As was discussed above and referring to the currents IL1-IL3 shown in FIG. 5, in normal operating conditions, the sum of distribution currents through the network 11 at any particular point (ΣIL1-IL3) will normally be substantially zero, or at least be no larger than a minimal value. However, network fault conditions exist that result in large unsymmetrical (unbalanced) fault currents. Such conditions may for example include phase-to-phase faults. In such situations, the summed network currents at a current transformer 24 of a detector 16 can be of magnitudes of 10,000 to 60,000 amps or higher. Such summed currents and the resulting transformer voltage at the output 26 of such current transformer 24 will damage or destroy such detector 16.
To protect each detector 16, then, from such fault conditions by way of the current transformer 24 coupling, a limiting technology must be employed. As was discussed above, such limiting technology may be the aforementioned voltage limiting component 32 which could take the form of an electronic voltage regulator, a metal-oxide varistor (MOV) or other available technologies. However, in a preferred embodiment in the present invention, such limiting technology comprises the use of a saturating transformer core in the current transformer 24, where such core limits the transformer voltage that appears at the output 26 of such current transformer 24. Unlike electronic voltage regulators or MOVs, a saturating transformer core does not reach a break down threshold that will allow energy to pass on through from the output 26 of the current transformer 24. However, the core must be designed to withstand the mechanical forces of maximum anticipated fault currents.
It is to be noted that the detectors 16 of the present invention will annunciate a path to the location of the phase-to-phase fault, at least during the period before a protective relay or the like detects and isolates such fault. In such an instance, the signal generator 14 need not be operated since the unsymmetrical phase currents will power the annunciating detectors 16. Of course, after the fault has been isolated, an external source of fault-detection power is necessary to continue to power the annunciating detectors 16.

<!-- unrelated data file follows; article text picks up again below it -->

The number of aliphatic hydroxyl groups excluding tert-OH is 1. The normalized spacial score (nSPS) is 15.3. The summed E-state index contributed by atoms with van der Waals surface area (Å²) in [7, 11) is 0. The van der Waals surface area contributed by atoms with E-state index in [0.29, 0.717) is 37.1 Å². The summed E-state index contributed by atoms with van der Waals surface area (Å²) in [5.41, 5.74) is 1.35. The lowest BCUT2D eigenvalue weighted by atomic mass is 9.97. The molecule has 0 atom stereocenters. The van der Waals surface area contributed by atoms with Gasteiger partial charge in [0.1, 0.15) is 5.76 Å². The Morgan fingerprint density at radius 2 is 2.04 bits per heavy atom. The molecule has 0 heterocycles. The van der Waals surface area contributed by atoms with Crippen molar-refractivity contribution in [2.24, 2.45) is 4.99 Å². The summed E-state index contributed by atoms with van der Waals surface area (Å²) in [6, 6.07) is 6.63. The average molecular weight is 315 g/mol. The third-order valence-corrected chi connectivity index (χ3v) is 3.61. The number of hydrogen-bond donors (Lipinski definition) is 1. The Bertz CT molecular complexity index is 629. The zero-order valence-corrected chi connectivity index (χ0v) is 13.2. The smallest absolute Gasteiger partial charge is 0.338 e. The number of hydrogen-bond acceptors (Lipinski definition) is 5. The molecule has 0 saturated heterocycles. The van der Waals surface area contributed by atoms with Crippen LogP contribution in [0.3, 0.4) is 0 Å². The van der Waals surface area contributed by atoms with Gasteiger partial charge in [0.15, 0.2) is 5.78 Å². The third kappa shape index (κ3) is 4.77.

A saturating current transformer 24 operates according to basic current transformer principles, but has a very small amount of iron in the transformer core. The iron content is just sufficient to induce a specified voltage. At a higher current, corresponding to line fault, the output 26 of the saturating current transformer 24 will not be able to deliver much more than a designed nonnal current because the core will not induce more voltage.
As primary current increases in a saturating core transformer, the secondary current increases in proportion, and the flux necessary to induce the necessary voltage to supply the burden will also increase in proportion. If the flux approaches the saturation value in the core, the exciting current will increase more than proportionally and the secondary current accordingly will suffer and will cease to increase proportionally. As the primary current increases still more, the flux in the core will finally be limited by saturation during a considerable part of the cycle. The secondary current, measured as a root mean square, will still continue to increase but it will be very much distorted from a sinusoid wave shape. The phenomena is extremely complicated because the flux tends to leave the part of the core in which the density is highest, and complete its path in air.